Deviated Nasal Septum
The nasal septum is the wall separating the left and right nostrils from each other. A deviated nasal septum occurs when the nasal septum is not centered between the two nostrils. A well-centered septum allows equal airflow through each nostril.
A deviated septum may cause no symptoms at all. In severe cases, however, airflow through one or both nostrils may be blocked. Nostril blockage may cause chronic stuffiness (nasal congestion) and a tendency to get sinus infections.
• Present at birth; arose during fetal development (5% of cases)
• Birth injury to the nose
• A blow to the nose, often during an accident or while playing sports
A risk factor is something that increases your chance of getting a disease, condition, or injury.
Risk factors include:
• Contact sports, especially karate or football without appropriate protective headgear
• Trauma is the most common risk factor or etiologic factor
• Stuffy nose (one or both sides)
• Sinus infections
• Breathing noisily during sleep
• Facial pain or headache
• Postnasal drip
The doctor will ask about your symptoms and medical history, and perform a physical exam. The doctor will carefully examine the nasal passages using a nasal speculum to hold the nose open.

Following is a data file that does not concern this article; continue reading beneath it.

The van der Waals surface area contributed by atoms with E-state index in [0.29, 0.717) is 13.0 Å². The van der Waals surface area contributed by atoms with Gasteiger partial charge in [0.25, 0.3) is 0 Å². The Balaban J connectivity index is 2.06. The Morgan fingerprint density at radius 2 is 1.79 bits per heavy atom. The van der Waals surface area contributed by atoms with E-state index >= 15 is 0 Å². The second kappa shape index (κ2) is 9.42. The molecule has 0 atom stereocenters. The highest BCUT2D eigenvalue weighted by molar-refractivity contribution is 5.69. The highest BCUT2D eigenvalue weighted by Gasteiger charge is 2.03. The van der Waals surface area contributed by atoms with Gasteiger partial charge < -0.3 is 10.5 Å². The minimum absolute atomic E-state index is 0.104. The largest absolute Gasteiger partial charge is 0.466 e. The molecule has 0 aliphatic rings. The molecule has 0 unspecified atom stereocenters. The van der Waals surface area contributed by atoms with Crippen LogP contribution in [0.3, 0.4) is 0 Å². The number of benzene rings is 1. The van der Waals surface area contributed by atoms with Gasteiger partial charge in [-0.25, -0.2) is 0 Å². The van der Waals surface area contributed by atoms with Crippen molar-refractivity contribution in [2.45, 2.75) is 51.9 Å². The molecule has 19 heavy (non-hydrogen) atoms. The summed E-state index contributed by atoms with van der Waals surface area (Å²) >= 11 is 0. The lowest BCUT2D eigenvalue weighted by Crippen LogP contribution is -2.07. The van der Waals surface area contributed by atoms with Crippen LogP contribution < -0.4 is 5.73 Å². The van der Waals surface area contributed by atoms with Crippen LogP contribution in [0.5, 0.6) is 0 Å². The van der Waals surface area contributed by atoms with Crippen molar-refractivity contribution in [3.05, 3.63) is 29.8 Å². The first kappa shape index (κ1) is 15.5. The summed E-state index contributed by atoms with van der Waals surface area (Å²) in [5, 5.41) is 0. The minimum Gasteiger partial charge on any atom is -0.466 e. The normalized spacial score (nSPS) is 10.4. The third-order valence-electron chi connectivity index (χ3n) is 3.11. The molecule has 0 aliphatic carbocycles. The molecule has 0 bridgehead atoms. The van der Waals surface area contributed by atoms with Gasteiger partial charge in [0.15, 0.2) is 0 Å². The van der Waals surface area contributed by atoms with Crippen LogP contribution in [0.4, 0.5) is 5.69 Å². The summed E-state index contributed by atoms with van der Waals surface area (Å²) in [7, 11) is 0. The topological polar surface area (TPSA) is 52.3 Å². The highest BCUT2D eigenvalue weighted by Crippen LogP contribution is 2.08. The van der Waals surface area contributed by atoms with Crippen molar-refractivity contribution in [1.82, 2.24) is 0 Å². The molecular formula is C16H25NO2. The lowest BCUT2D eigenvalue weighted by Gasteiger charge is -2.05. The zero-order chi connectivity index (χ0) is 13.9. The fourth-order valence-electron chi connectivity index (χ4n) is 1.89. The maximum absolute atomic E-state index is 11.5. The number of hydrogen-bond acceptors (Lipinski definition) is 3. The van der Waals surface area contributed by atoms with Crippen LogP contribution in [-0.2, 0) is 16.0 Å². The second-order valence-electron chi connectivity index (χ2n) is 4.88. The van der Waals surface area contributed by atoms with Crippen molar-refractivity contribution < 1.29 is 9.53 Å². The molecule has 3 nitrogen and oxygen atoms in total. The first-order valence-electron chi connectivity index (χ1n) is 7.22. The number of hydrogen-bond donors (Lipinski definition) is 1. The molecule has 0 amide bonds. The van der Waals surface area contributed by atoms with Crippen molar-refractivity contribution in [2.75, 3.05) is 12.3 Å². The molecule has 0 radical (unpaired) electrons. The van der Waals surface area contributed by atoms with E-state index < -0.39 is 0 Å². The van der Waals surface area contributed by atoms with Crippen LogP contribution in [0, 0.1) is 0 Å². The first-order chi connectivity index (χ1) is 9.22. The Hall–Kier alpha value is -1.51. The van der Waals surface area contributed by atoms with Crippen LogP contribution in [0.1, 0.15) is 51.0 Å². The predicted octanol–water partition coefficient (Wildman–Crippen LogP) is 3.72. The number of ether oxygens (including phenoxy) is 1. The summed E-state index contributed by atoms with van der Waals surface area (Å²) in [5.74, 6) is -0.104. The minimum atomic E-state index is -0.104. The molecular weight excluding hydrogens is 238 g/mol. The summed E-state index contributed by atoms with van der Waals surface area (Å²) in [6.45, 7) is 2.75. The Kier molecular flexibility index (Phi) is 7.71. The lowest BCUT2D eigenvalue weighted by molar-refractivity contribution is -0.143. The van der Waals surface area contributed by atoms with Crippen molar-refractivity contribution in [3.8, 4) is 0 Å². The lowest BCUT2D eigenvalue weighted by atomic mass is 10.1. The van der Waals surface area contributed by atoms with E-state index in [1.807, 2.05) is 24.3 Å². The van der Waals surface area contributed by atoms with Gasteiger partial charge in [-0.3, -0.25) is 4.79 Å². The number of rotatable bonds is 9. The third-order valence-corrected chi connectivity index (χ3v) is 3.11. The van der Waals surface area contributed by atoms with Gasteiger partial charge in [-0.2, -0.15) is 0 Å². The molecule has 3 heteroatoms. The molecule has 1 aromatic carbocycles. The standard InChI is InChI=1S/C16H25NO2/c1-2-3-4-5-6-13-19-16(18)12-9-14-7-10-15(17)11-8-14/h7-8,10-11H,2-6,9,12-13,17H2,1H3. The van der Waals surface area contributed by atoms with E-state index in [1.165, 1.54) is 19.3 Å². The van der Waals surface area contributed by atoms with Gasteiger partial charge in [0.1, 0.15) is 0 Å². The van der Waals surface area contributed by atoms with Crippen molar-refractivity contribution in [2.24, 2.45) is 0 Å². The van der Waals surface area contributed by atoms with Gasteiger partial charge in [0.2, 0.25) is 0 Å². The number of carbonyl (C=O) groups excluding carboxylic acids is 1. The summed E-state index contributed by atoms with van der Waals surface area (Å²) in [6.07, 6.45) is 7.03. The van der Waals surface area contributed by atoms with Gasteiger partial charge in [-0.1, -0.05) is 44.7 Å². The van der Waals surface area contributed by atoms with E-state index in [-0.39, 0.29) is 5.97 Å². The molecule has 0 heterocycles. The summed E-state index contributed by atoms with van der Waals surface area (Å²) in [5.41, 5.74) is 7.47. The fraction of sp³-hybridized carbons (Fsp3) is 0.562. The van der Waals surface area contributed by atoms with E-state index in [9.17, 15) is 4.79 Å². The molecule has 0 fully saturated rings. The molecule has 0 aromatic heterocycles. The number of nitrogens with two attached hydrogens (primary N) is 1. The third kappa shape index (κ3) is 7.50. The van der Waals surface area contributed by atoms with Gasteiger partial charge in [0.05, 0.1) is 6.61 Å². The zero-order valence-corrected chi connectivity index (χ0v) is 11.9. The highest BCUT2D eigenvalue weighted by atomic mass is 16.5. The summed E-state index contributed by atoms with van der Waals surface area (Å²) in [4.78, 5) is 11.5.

Most people with a deviated septum don't require treatment. In severe cases, surgery may be recommended. Surgery on the septum alone is called septoplasty. Septoplasty relieves nasal blockage by centering the septum between the two nostrils.
Sometimes surgery to reshape the nose (rhinoplasty) is performed at the same time. The two procedures together are called septorhinoplasty. Children who need surgery usually wait until they've stopped growing, around age 16. Since many insurance companies regard septorhinoplasty as cosmetic surgery, be sure to confirm that your surgical costs will be covered before scheduling treatment.
To help prevent a deviated septum:
• Wear seat belts in automobiles and airplanes.
• Wear appropriate protective headgear when playing sport